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Norm Bilsbury, Ph.D. | Champaign, IL

Are you coaching or rescuing?

Leaders--If your people were interviewed behind closed doors what might they say about your Coaching Style? Would they say you listened and asked questions? Or would they say you were a person that liked to “fix” things? Would it be said that you prefer to develop heroes, or that you like to be the hero?

And while none of these responses could be described as necessarily negative, it’s critical that we understand the consequences each response carries with it. Why?

These questions are important because they have a lot to do with whether or not you are building a company or team that can work effectively in your absence. No doubt giving answers to problems feels good in the moment, and assures us that we are good leaders. However, if we consistently engage in this type of behavior, we deprive our people of the development experiences they need to do a role when we are not present.

If they learn that the only time problems are solved is when we are around, then we create a dependency structure that won’t work in our absence. This type of structure makes it hard to get away from the office, enjoy our families, and have peace of mind that our business is sustained when our energy and focus is elsewhere.

Ask - Don't Tell.

The next time someone comes to you with a problem, here’s a different way to handle it. Every time you are tempted to “tell” someone what they should do, why not turn that statement into a question? Here are three reasons its better to lead with questions, rather answers.

1. Questions are Empowering.

When you ask a question, you send a message to your team member that you are interested in hearing their thoughts. If it is sincere, it is a very empowering moment for them. Team members know that the boss cares because s/he takes the time to ask.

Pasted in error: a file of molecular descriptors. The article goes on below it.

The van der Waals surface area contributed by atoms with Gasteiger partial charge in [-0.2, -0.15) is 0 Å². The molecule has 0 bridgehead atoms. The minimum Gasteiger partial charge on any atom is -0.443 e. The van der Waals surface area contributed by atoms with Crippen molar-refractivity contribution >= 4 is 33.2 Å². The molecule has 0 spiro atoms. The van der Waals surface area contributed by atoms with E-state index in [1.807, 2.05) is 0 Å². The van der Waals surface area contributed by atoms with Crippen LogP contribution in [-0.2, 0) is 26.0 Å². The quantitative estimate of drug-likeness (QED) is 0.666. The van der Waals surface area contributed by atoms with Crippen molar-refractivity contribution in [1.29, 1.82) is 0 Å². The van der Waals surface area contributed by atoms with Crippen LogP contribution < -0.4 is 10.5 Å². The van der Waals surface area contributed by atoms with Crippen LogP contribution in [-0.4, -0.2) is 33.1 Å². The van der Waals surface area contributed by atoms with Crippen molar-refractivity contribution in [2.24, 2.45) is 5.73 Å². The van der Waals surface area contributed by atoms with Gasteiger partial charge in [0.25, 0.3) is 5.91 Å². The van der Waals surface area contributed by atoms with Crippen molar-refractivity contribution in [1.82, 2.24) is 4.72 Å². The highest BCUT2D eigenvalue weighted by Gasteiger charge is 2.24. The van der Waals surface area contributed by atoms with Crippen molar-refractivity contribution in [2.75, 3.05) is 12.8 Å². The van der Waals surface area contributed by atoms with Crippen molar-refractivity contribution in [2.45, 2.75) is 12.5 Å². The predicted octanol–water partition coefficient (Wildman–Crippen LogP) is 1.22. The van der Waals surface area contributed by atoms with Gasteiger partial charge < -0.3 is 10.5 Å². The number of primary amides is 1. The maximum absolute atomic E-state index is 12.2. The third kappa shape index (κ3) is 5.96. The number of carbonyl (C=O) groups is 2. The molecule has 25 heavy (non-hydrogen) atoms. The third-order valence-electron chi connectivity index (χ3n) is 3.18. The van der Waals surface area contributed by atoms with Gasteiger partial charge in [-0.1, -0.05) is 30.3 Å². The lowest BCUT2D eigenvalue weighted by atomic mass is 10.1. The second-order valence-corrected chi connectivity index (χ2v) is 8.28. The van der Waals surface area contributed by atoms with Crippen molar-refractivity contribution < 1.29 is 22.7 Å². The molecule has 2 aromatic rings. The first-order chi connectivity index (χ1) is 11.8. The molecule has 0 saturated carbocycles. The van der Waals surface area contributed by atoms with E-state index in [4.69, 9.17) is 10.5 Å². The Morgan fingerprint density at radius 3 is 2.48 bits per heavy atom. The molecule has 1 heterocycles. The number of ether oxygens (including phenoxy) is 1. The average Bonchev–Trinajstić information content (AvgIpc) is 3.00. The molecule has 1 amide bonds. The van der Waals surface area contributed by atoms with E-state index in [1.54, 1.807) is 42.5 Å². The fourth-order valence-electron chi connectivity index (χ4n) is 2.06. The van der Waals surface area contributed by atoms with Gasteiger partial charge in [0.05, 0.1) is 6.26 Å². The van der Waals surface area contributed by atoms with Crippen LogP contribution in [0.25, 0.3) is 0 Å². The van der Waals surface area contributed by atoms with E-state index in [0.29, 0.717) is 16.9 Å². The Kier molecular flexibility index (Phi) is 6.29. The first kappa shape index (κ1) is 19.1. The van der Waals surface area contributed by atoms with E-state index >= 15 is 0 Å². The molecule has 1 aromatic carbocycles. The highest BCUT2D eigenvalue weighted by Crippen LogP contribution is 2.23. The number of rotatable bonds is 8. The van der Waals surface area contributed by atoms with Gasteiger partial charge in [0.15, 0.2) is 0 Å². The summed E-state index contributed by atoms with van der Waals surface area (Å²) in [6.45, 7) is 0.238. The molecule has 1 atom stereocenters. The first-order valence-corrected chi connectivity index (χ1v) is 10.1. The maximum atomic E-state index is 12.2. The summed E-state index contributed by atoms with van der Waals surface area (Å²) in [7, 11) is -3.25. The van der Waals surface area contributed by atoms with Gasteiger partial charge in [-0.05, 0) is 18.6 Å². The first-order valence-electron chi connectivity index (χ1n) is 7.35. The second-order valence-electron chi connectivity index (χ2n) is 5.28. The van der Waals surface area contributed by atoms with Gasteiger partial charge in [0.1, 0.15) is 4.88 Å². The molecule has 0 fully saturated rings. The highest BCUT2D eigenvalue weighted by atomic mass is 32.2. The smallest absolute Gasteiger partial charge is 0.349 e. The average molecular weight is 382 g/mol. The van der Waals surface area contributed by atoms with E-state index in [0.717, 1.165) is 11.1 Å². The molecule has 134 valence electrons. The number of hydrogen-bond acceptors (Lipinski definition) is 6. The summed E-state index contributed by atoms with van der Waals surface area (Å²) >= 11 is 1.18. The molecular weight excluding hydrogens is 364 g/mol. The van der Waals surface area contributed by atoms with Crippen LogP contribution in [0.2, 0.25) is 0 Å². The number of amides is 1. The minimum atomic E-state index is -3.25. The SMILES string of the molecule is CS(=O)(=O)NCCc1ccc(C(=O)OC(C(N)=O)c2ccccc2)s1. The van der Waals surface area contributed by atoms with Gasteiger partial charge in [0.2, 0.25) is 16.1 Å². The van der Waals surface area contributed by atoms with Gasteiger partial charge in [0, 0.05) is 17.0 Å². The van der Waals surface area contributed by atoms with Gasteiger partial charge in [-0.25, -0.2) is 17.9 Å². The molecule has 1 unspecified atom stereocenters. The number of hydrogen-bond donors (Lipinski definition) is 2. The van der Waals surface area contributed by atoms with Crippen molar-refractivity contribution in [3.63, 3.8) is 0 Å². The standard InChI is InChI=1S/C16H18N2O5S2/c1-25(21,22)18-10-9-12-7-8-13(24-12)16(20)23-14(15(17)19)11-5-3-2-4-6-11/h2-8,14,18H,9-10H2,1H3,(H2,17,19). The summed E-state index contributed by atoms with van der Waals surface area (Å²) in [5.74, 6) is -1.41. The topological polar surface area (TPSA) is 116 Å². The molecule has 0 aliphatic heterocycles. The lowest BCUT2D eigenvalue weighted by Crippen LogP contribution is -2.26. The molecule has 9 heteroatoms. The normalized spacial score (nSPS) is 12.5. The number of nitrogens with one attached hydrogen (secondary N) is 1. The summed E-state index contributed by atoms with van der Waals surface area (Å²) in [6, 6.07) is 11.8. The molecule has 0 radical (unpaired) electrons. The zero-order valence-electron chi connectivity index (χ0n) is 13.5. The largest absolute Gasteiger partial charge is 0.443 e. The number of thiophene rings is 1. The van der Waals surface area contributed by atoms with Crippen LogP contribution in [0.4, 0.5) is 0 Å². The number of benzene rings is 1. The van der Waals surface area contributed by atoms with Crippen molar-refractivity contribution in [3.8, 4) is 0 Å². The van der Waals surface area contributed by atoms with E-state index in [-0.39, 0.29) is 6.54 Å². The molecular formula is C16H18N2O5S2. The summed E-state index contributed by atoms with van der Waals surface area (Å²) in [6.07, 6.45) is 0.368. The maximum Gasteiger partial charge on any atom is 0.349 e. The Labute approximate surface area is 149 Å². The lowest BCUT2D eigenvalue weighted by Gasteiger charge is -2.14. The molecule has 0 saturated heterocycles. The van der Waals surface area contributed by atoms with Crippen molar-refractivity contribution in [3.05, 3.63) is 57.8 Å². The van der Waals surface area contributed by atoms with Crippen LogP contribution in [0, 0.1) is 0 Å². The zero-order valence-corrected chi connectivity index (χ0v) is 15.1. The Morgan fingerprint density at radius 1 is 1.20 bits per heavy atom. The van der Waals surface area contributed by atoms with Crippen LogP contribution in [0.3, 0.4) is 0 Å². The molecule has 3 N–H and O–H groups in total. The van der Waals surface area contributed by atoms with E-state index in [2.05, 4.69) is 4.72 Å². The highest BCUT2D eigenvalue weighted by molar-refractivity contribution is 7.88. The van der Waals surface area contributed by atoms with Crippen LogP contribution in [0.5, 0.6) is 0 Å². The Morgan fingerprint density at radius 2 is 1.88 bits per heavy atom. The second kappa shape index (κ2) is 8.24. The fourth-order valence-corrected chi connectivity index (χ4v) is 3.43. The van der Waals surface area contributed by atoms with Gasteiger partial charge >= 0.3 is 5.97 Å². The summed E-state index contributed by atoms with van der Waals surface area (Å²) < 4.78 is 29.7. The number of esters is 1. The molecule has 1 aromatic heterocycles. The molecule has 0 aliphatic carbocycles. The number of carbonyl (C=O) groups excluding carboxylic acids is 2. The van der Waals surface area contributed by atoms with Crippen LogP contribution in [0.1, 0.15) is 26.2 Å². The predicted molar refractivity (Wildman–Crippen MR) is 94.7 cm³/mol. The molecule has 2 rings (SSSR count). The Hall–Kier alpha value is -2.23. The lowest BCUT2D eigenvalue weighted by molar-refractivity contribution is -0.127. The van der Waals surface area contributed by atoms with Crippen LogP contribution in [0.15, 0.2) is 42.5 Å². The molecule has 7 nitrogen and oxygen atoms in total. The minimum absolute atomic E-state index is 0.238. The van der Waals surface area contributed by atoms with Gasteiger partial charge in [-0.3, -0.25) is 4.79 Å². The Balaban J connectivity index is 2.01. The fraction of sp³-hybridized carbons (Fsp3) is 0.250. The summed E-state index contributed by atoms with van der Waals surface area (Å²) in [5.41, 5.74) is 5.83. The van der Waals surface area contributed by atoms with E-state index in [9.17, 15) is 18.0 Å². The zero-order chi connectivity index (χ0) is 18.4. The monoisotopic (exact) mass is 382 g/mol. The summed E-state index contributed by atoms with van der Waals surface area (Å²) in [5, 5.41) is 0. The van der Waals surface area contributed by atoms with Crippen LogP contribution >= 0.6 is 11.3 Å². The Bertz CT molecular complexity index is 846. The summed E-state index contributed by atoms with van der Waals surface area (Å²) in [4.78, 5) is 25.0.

2. You will learn important new information, validate existing information, or rule out misleading information.

Title or not, as a leader when you are isolated from an upward flow of information you begin to lose your potency. To keep this from happening, it is important to nurture a constant flow of upward communication. Upward communication is akin to blood in a healthy body that flows back to the heart. If the heart stops receiving the blood that should flow back after it has been sent out, the body would quickly die. The same is true for effective leadership. If the leader lives in a state where all they do is send out downward communication and never receive any feedback, their efficacy will also quickly fade.

3.It’s a LARP--you are “pulse-testing” the current state of an employee’s development.

When you ask your employees questions, it’s a LARP. That is, it’s a “Live Action Role Play”. The beauty of these moments is that you get to see how your employees are engaging in their current roles, as well as gauge how they conduct themselves against a future role you know they aspire to. Quite simply, LARP can help you gauge an employee’s readiness or fit for a new role. It’s a great way to lead and manage because you constantly see what someone does well, not so well, where they struggle, and what developmental needs they have.

As you can see, you win all around as a leader when you “ask-don’t tell”. It’s a great secret that is out there for anyone to use, but most people overlook it because they prefer to show people they know, rather then listening, learning, and leading with questions.

All the best,

Norm Bilsbury, Ph.D

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